The “Harmony of the Spheres,” or musica universalis in Latin, is the ancient philosophical concept that the planets orbit the Sun at set distances and velocities that are harmonious with universal mathematical and physical laws.
While this concept has been around, in one form or another, since even the time of Pythagoras, it is the findings of Johannes Kepler that really begins to put some scientific truth to this concept (as exemplified in his work, Harmony of the World).

Kepler’s Three Laws of Planetary Motion

Kepler’s Three Laws of Planetary Motion are the foundation of our present knowledge on how planets orbit their host stars, as well as how satellites, both natural (“moons”) and man-made, orbit their host planets and how stars in multiple-star systems orbit one another. Ultimately, it is about the galaxy that they are a part of (although, at this scale, things start getting even more interesting).
Kepler’s First Law simply states all orbits are not circular but are in fact elliptical – shaped like flattened circles, to some degree. Their host star or planet occupies one of the “foci” (plural of “focus”) of said ellipse.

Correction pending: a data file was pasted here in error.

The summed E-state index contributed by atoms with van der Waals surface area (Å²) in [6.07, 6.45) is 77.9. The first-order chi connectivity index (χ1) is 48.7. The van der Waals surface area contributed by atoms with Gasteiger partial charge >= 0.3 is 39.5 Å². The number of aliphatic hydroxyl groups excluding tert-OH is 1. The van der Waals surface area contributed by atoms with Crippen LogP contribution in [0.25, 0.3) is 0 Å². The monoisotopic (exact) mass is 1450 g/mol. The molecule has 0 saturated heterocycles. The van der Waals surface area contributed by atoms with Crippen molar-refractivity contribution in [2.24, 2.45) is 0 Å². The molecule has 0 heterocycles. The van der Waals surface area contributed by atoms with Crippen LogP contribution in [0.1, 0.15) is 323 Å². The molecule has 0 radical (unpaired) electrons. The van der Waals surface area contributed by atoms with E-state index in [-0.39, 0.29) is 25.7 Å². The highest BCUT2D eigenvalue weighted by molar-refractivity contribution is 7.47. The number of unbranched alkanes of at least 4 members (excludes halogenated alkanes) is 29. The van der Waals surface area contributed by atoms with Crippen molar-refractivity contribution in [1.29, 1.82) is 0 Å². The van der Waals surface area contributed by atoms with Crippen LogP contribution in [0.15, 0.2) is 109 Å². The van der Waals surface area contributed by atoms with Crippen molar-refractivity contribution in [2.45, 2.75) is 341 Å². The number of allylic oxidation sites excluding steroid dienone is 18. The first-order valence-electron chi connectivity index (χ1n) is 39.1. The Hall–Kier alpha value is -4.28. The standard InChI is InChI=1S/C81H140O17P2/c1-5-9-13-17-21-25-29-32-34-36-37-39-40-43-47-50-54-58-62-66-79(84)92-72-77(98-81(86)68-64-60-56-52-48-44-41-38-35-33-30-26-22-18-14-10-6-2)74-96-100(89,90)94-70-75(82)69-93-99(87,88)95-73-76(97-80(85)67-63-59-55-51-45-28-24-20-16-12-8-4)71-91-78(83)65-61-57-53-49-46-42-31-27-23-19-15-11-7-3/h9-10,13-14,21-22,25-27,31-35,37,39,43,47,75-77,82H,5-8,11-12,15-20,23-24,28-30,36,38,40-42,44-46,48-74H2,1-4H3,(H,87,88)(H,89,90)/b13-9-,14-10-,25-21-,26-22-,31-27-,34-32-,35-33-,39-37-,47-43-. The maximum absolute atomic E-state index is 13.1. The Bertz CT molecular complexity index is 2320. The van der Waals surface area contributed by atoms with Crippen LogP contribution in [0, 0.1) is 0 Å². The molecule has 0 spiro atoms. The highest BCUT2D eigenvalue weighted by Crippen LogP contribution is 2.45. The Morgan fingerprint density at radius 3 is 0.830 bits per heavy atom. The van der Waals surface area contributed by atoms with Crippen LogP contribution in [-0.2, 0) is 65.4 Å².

harmony of the spheres, kepler
Image Credit:

Kepler’s Second Law is the so-called “equal areas in equal times” law. To put this as an easy example, each of the Earth’s twelve months can be visualized as twelve wedges that, while each will be wider or thinner in size than others, will always have the same area. This means that Earth will orbit the Sun at a slower speed at its farthest distance from the Sun, and it will orbit at its fastest speed when closest to the Sun.
Kepler’s Third Law is a mathematical equation, P2 = d3, where P is the object’s “true year” (the year-value calculated from the perspective of very distant stars, and not the “observed year” calculated from the perspective of the Sun) and d is the average distance from its host. For example, Earth’s “true year,” which equals its “observed year” is ~365 Earth-days while its observed year is slightly longer; Earth’s average distance is 149.6 million km = 1 AU or “Astronomical Unit.”

Orbital Resonance